By Blandina Bobson – Wajir, KENYA
The face of drought in Wajir County, in Kenya’s north is ugly. The land is bare and expansive, multiple whirlwinds sweeping across every now and then, which local myths call ‘the devil’. It is emaciated animals feeding on what seems like invisible grass on the ground or camels browsing on thorny remains of what used to be green leafy bushes. Masses of evidently emaciated livestock hurdling to quench their thirst around water points, after hours-long treks in search of the same. Women will wait patiently in line to fill their jerry cans to take back home.
Families have been sunk into increasing vulnerability. Men are struggling to provide for their families, their faces are sad and strained as they stare into the unknown future, while the eyes of women and children dart about in hope whenever ‘visitors’ drop by their villages.
In July, an assessment of the drought crisis in the country revealed that 3.4 million people in Kenya are now severely food insecure and need urgent food assistance. Of these, 800,000 will likely be in a more serious food situation by September.
“I used to buy my children milk but I can’t afford it anymore because business is really down. The livestock owners who used to be my customers have migrated with the little livestock they have left”, said Rukia, a widow and a mother of 5 children who runs a small business in Dambas village.
Oxfam, supported by the humanitarian arm of the European Union, is providing cash assistance for food, water and other essentials to 3,000 families in parts of Wajir. This assistance complements that of the Kenya government through the National Drought Management Authority (NDMA) which is now over 54,000 families with similar assistance. In the grand scheme of things, this is only a drop in the ocean given the fast deteriorating situation.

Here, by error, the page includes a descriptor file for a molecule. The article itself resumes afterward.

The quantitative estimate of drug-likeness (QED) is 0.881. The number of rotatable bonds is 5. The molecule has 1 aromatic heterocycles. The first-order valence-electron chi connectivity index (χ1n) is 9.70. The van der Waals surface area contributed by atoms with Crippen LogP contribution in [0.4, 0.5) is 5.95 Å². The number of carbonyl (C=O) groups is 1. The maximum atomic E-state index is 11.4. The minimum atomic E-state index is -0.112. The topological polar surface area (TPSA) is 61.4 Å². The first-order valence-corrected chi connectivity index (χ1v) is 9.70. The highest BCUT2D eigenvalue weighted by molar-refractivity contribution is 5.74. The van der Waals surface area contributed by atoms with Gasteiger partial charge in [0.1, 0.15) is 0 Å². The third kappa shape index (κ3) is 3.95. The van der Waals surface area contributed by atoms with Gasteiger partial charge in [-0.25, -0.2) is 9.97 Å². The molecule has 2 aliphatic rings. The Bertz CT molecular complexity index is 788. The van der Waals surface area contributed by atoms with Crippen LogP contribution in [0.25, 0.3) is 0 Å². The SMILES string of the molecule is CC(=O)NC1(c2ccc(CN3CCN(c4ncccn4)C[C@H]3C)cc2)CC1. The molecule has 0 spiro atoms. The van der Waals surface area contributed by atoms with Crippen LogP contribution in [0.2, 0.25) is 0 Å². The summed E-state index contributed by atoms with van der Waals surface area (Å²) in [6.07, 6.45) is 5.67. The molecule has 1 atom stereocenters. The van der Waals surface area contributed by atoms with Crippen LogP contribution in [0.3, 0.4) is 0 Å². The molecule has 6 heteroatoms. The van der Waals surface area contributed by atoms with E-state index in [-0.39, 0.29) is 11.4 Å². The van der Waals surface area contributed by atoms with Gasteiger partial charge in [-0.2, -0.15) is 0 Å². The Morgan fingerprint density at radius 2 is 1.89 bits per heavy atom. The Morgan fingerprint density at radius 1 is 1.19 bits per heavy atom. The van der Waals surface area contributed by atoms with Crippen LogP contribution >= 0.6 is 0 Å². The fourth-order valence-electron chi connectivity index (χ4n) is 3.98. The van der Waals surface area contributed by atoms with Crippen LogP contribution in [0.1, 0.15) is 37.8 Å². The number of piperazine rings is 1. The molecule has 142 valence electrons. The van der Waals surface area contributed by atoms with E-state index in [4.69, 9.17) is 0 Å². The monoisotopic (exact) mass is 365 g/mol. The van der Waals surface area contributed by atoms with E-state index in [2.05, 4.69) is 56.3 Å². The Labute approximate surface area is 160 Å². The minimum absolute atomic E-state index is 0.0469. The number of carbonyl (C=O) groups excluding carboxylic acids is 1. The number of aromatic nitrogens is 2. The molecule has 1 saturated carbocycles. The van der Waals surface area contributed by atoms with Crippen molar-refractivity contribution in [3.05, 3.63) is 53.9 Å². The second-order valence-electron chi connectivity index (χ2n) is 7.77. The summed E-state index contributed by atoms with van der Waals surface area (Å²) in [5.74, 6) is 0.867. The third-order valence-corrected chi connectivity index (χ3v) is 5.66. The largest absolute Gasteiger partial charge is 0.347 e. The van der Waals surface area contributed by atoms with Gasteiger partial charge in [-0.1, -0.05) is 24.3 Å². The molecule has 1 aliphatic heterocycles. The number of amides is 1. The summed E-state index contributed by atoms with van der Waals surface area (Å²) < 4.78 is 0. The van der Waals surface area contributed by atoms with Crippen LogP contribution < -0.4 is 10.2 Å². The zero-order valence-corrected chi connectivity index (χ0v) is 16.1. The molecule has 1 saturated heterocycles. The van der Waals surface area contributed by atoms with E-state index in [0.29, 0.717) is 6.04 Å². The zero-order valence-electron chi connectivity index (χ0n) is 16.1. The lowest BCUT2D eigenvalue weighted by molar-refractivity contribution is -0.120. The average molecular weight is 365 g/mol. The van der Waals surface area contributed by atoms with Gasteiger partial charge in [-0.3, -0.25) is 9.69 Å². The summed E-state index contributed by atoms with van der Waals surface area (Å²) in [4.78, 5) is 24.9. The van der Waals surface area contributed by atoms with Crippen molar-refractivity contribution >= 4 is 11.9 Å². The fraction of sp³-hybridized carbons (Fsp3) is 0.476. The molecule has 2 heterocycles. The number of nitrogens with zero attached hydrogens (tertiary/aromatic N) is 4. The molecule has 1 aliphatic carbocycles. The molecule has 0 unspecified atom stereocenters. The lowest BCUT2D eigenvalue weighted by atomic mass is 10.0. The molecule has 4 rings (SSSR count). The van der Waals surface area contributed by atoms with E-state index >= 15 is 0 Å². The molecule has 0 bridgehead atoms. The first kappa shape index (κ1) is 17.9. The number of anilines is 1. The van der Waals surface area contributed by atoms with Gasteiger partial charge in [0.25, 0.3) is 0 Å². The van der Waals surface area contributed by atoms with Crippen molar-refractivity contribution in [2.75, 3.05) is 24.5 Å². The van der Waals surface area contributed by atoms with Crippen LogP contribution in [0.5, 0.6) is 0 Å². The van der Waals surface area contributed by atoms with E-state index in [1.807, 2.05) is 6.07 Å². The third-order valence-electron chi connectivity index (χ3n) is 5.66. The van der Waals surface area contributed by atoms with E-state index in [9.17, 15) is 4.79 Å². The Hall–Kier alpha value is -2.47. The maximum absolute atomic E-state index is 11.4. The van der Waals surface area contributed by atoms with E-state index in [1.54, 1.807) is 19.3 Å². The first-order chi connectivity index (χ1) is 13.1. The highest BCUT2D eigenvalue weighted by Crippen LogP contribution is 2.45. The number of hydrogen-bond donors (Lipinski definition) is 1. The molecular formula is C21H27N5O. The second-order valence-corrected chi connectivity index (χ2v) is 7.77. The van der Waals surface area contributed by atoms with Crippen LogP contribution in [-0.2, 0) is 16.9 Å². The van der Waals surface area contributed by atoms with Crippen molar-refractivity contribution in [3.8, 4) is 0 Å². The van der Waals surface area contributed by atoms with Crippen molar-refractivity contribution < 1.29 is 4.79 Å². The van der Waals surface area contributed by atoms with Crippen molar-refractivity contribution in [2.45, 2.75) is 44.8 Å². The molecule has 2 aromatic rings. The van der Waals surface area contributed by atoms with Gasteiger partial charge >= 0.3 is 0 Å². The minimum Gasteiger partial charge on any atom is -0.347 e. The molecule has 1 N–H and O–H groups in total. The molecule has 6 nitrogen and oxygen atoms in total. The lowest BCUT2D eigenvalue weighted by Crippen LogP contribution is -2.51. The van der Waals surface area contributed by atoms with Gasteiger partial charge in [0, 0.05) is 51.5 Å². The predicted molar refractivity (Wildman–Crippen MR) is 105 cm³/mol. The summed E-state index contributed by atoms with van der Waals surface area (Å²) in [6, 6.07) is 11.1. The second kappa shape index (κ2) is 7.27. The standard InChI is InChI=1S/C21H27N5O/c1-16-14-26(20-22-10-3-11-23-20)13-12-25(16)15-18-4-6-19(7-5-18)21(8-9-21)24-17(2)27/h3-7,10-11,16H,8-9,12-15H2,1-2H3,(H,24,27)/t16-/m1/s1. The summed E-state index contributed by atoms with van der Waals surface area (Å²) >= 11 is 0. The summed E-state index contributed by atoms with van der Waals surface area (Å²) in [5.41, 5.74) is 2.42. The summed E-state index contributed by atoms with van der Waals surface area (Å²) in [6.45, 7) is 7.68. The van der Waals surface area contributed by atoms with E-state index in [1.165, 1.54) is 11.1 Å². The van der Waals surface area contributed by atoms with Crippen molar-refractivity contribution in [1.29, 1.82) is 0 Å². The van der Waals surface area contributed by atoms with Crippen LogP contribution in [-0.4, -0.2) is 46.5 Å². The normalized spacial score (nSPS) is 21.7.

Despite offering reprieve, this assistance does not come without its fair share of challenges. Oxfam has spoken with families who have been forced to share part of their monthly cash assistance of KES 2,700 (25 Euros) with those in their communities not directly targeted by the program, yet are in critical need of help. This is a strong indication that even those that were thought to be less vulnerable have also lost the little muscle they had to deal with the effects of the drought.
“We are illiterate and vulnerable, if we raise complaints we might not get our cash’’, said Kasim Makala, 46 – year old mother of eight, who has previously received similar help.
While we must recognize the efforts of different actors in the response, there is certainly more that should be done now to ensure that affected communities get the help they need. More resources are urgently needed to reach the ever growing scale of need.
Everyone must play their part. Local, national and international actors must complement the efforts being undertaken by the government and humanitarian agencies and ensure that affected communities are able to cope with the effects of the prolonged drought.